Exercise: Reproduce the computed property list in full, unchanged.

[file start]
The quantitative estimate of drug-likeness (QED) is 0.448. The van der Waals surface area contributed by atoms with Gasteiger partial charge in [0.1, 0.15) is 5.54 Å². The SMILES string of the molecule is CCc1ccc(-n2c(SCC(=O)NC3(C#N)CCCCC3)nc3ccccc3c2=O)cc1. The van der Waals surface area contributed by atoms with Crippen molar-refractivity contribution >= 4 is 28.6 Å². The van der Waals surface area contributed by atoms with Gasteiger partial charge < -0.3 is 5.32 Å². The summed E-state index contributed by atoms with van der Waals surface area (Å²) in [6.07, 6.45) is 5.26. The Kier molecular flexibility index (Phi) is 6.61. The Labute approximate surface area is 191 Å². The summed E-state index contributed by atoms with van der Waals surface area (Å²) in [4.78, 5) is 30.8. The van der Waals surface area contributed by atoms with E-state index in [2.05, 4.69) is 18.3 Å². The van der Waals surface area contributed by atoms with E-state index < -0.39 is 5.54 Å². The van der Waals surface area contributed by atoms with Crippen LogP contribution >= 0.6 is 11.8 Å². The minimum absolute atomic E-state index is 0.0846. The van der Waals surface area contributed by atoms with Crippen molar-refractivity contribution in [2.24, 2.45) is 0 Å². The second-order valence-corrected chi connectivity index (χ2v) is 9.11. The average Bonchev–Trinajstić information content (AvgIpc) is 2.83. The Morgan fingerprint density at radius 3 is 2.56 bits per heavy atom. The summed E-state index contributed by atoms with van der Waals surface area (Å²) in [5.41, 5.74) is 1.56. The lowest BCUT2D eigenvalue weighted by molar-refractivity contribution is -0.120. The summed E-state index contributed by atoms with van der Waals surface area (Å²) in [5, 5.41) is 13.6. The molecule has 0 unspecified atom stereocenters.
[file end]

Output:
The quantitative estimate of drug-likeness (QED) is 0.448. The van der Waals surface area contributed by atoms with Gasteiger partial charge in [0.1, 0.15) is 5.54 Å². The SMILES string of the molecule is CCc1ccc(-n2c(SCC(=O)NC3(C#N)CCCCC3)nc3ccccc3c2=O)cc1. The van der Waals surface area contributed by atoms with Crippen molar-refractivity contribution >= 4 is 28.6 Å². The van der Waals surface area contributed by atoms with Gasteiger partial charge < -0.3 is 5.32 Å². The summed E-state index contributed by atoms with van der Waals surface area (Å²) in [6.07, 6.45) is 5.26. The Kier molecular flexibility index (Phi) is 6.61. The Labute approximate surface area is 191 Å². The summed E-state index contributed by atoms with van der Waals surface area (Å²) in [4.78, 5) is 30.8. The van der Waals surface area contributed by atoms with E-state index in [2.05, 4.69) is 18.3 Å². The van der Waals surface area contributed by atoms with E-state index < -0.39 is 5.54 Å². The van der Waals surface area contributed by atoms with Crippen LogP contribution >= 0.6 is 11.8 Å². The minimum absolute atomic E-state index is 0.0846. The van der Waals surface area contributed by atoms with Crippen molar-refractivity contribution in [2.24, 2.45) is 0 Å². The second-order valence-corrected chi connectivity index (χ2v) is 9.11. The average Bonchev–Trinajstić information content (AvgIpc) is 2.83. The Morgan fingerprint density at radius 3 is 2.56 bits per heavy atom. The summed E-state index contributed by atoms with van der Waals surface area (Å²) in [5.41, 5.74) is 1.56. The lowest BCUT2D eigenvalue weighted by molar-refractivity contribution is -0.120. The summed E-state index contributed by atoms with van der Waals surface area (Å²) in [5, 5.41) is 13.6. The molecule has 0 unspecified atom stereocenters.